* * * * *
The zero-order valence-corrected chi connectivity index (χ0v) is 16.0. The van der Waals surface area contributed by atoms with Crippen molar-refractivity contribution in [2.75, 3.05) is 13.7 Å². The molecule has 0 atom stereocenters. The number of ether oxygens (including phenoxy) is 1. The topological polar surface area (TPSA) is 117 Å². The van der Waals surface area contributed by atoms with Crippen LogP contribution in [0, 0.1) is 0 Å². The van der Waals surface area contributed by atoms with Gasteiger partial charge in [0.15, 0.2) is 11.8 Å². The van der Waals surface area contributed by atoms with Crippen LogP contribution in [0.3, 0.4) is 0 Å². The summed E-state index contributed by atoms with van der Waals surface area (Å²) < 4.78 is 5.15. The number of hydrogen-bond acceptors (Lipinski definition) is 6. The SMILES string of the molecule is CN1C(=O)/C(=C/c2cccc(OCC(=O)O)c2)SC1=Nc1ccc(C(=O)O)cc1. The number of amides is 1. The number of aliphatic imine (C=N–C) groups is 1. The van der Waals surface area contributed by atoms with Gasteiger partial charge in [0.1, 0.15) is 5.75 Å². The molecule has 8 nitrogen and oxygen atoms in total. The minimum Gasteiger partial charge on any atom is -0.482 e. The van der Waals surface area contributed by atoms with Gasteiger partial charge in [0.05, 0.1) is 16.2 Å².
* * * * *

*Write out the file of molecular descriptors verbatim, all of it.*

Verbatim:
The zero-order valence-corrected chi connectivity index (χ0v) is 16.0. The van der Waals surface area contributed by atoms with Crippen molar-refractivity contribution in [2.75, 3.05) is 13.7 Å². The molecule has 0 atom stereocenters. The number of ether oxygens (including phenoxy) is 1. The topological polar surface area (TPSA) is 117 Å². The van der Waals surface area contributed by atoms with Crippen LogP contribution in [0, 0.1) is 0 Å². The van der Waals surface area contributed by atoms with Gasteiger partial charge in [0.15, 0.2) is 11.8 Å². The van der Waals surface area contributed by atoms with Crippen LogP contribution in [0.3, 0.4) is 0 Å². The summed E-state index contributed by atoms with van der Waals surface area (Å²) < 4.78 is 5.15. The number of hydrogen-bond acceptors (Lipinski definition) is 6. The SMILES string of the molecule is CN1C(=O)/C(=C/c2cccc(OCC(=O)O)c2)SC1=Nc1ccc(C(=O)O)cc1. The number of amides is 1. The number of aliphatic imine (C=N–C) groups is 1. The van der Waals surface area contributed by atoms with Gasteiger partial charge in [0.1, 0.15) is 5.75 Å². The molecule has 8 nitrogen and oxygen atoms in total. The minimum Gasteiger partial charge on any atom is -0.482 e. The van der Waals surface area contributed by atoms with Gasteiger partial charge in [0.05, 0.1) is 16.2 Å².